On the other hand, a marker is not the best tool if you are looking to produce high quality work. Some of the disadvantages to using a marker pen for calligraphy are:

  • Markers are disposable: They will run out of ink. Their ink also dries out pretty quickly. So while your costs are small in the short run, they can end up being higher over time because you will eventually have to repurchase.

  • They do not facilitate proper teaching technique: Whether you are holding the marker correctly or incorrectly, you’ll still be able to write with it. As a beginner, it is important to learn and become comfortable writing the correct way. With a dip pen and even a fountain pen, you will need to hold the pen correctly to get the pen to write.

Inferior ink quality: The ink in low priced markers fade over time.

Calligraphy Fountain Pen

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Working with calligraphy fountain pens

You might find calligraphy fountain pens are also called calligraphy cartridge or refill pens. This is because they contain a refillable cartridge within the pen just like any other fountain pen you would use on a day to day basis.

When you use a fountain pen for calligraphy, the ink is controlled mechanically so you won’t have to dip your pen mid word or mid sentence; which allows the flow or your work to go along a lot smoother than otherwise. Usually, they come in a package which includes nibs (of varying sizes and type), ink cartridges, and a pen handle.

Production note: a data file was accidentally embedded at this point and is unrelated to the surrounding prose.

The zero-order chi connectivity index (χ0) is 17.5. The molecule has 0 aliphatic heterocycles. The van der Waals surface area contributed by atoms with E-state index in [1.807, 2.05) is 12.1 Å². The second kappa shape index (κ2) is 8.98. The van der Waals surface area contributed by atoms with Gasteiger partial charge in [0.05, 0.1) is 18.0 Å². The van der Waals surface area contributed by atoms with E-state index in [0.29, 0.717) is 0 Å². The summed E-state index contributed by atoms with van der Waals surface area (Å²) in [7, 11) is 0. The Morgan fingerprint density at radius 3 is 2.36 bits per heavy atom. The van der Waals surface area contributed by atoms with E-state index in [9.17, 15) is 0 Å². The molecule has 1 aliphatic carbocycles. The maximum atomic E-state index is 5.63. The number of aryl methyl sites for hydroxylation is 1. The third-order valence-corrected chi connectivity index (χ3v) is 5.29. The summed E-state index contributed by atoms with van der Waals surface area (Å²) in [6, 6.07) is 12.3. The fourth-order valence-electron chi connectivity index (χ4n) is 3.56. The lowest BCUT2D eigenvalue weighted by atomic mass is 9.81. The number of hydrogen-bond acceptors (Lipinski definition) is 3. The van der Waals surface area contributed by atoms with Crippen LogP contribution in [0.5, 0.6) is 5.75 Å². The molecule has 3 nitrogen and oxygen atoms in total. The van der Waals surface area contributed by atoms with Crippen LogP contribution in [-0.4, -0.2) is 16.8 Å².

But, these pens require more work to keep them functional over the long term. They damage easily when dropped, and can leak if they are not store vertically. A fountain calligraphy pen needs to be washed between uses to ensure that the ink does not dry out and clog the pen. The nib of a calligraphy fountain pen will be more less flexible and more unresponsive than a dip pen, it is might be limiting to the calligrapher.

Overall, this type of calligraphy pen is great for beginners, and those needing extra confidence for important tasks like addressing wedding envelopes.

Calligraphy dip pen

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Calligraphy dip pens & quills

If you are a beginner looking to purchase a calligraphy dip pen for the first time, you should always opt for the calligraphy pen set. It will save you both time and money. Look for one that includes a couple of nibs with built in reservoirs, and a nice pen holder. A nice set that is relatively inexpensive is the Speedball set. You’ll also need to buy ink separately.

When you first start using a dip pen or quill, it will be more difficult and awkward compared to a fountain pen or calligraphy marker. Here are a couple of tips to make the transition process smoother:

  • Find a sloped writing surface: It’s difficult for the ink to flow out of a dip pen on a horizontal surface.

  • Have you ink open and near.